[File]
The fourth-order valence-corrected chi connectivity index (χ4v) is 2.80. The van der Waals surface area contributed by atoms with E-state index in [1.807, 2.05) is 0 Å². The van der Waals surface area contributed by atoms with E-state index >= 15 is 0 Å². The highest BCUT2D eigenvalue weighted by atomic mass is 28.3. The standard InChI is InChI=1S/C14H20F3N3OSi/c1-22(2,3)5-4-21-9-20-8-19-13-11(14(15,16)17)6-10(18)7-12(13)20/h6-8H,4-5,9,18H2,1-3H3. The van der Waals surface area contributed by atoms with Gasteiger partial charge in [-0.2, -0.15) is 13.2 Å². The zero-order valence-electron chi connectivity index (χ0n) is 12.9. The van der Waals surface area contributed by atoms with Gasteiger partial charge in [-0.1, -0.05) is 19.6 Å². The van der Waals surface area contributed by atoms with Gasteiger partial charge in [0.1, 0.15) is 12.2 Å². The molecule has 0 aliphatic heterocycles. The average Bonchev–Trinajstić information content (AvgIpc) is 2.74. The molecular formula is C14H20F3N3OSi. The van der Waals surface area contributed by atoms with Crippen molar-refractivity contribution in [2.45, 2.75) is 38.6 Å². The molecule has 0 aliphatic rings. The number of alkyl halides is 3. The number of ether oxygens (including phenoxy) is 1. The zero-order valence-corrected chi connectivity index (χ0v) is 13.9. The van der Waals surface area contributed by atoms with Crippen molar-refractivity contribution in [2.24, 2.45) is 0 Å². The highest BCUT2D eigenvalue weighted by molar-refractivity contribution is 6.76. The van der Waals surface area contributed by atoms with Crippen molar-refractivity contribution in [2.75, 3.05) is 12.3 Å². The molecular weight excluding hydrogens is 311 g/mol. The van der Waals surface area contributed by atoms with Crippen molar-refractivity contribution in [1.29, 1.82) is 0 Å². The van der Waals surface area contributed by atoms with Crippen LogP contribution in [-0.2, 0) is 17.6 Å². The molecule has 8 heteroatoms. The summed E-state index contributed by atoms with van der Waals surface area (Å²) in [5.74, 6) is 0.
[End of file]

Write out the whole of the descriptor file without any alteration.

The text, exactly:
The fourth-order valence-corrected chi connectivity index (χ4v) is 2.80. The van der Waals surface area contributed by atoms with E-state index in [1.807, 2.05) is 0 Å². The van der Waals surface area contributed by atoms with E-state index >= 15 is 0 Å². The highest BCUT2D eigenvalue weighted by atomic mass is 28.3. The standard InChI is InChI=1S/C14H20F3N3OSi/c1-22(2,3)5-4-21-9-20-8-19-13-11(14(15,16)17)6-10(18)7-12(13)20/h6-8H,4-5,9,18H2,1-3H3. The van der Waals surface area contributed by atoms with Gasteiger partial charge in [-0.2, -0.15) is 13.2 Å². The zero-order valence-electron chi connectivity index (χ0n) is 12.9. The van der Waals surface area contributed by atoms with Gasteiger partial charge in [-0.1, -0.05) is 19.6 Å². The van der Waals surface area contributed by atoms with Gasteiger partial charge in [0.1, 0.15) is 12.2 Å². The molecule has 0 aliphatic heterocycles. The average Bonchev–Trinajstić information content (AvgIpc) is 2.74. The molecular formula is C14H20F3N3OSi. The van der Waals surface area contributed by atoms with Crippen molar-refractivity contribution in [2.45, 2.75) is 38.6 Å². The molecule has 0 aliphatic rings. The number of alkyl halides is 3. The number of ether oxygens (including phenoxy) is 1. The zero-order valence-corrected chi connectivity index (χ0v) is 13.9. The van der Waals surface area contributed by atoms with Crippen molar-refractivity contribution in [2.24, 2.45) is 0 Å². The highest BCUT2D eigenvalue weighted by molar-refractivity contribution is 6.76. The van der Waals surface area contributed by atoms with Crippen molar-refractivity contribution in [2.75, 3.05) is 12.3 Å². The molecular weight excluding hydrogens is 311 g/mol. The van der Waals surface area contributed by atoms with Crippen molar-refractivity contribution in [1.29, 1.82) is 0 Å². The van der Waals surface area contributed by atoms with Crippen LogP contribution in [-0.2, 0) is 17.6 Å². The molecule has 8 heteroatoms. The summed E-state index contributed by atoms with van der Waals surface area (Å²) in [5.74, 6) is 0.